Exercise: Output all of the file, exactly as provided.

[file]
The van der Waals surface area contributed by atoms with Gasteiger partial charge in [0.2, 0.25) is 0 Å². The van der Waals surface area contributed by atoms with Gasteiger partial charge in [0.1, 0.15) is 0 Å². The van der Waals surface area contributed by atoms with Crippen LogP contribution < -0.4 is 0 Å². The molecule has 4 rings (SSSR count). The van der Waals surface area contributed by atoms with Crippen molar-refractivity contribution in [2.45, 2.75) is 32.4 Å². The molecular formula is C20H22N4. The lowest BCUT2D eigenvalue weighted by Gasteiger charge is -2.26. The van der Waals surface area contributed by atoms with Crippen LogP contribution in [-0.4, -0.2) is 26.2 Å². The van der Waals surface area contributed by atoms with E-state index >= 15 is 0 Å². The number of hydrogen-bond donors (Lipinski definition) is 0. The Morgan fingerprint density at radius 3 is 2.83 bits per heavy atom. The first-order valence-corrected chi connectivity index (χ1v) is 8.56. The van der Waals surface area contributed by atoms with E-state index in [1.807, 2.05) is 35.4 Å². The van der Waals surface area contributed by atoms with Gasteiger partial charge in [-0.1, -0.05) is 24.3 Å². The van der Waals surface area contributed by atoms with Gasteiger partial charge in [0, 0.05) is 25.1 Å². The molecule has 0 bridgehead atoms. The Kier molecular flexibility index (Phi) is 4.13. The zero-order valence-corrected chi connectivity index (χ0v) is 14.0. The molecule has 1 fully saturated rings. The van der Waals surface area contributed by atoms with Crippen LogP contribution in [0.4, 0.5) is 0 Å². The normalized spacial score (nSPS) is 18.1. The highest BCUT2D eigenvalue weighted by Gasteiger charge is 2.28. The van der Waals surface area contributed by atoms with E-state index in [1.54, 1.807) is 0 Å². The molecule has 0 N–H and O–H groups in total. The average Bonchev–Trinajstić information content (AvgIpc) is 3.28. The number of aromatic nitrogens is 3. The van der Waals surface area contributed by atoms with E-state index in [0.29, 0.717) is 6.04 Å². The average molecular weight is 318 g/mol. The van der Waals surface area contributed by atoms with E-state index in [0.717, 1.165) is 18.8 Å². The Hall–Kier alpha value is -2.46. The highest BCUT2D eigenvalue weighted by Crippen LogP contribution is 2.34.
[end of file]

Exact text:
The van der Waals surface area contributed by atoms with Gasteiger partial charge in [0.2, 0.25) is 0 Å². The van der Waals surface area contributed by atoms with Gasteiger partial charge in [0.1, 0.15) is 0 Å². The van der Waals surface area contributed by atoms with Crippen LogP contribution < -0.4 is 0 Å². The molecule has 4 rings (SSSR count). The van der Waals surface area contributed by atoms with Crippen molar-refractivity contribution in [2.45, 2.75) is 32.4 Å². The molecular formula is C20H22N4. The lowest BCUT2D eigenvalue weighted by Gasteiger charge is -2.26. The van der Waals surface area contributed by atoms with Crippen LogP contribution in [-0.4, -0.2) is 26.2 Å². The van der Waals surface area contributed by atoms with E-state index >= 15 is 0 Å². The number of hydrogen-bond donors (Lipinski definition) is 0. The Morgan fingerprint density at radius 3 is 2.83 bits per heavy atom. The first-order valence-corrected chi connectivity index (χ1v) is 8.56. The van der Waals surface area contributed by atoms with E-state index in [1.807, 2.05) is 35.4 Å². The van der Waals surface area contributed by atoms with Gasteiger partial charge in [-0.1, -0.05) is 24.3 Å². The van der Waals surface area contributed by atoms with Gasteiger partial charge in [0, 0.05) is 25.1 Å². The molecule has 0 bridgehead atoms. The Kier molecular flexibility index (Phi) is 4.13. The zero-order valence-corrected chi connectivity index (χ0v) is 14.0. The molecule has 1 fully saturated rings. The van der Waals surface area contributed by atoms with Crippen LogP contribution in [0.4, 0.5) is 0 Å². The normalized spacial score (nSPS) is 18.1. The highest BCUT2D eigenvalue weighted by Gasteiger charge is 2.28. The van der Waals surface area contributed by atoms with E-state index in [1.54, 1.807) is 0 Å². The molecule has 0 N–H and O–H groups in total. The average Bonchev–Trinajstić information content (AvgIpc) is 3.28. The number of aromatic nitrogens is 3. The van der Waals surface area contributed by atoms with E-state index in [0.29, 0.717) is 6.04 Å². The average molecular weight is 318 g/mol. The van der Waals surface area contributed by atoms with E-state index in [0.717, 1.165) is 18.8 Å². The Hall–Kier alpha value is -2.46. The highest BCUT2D eigenvalue weighted by Crippen LogP contribution is 2.34.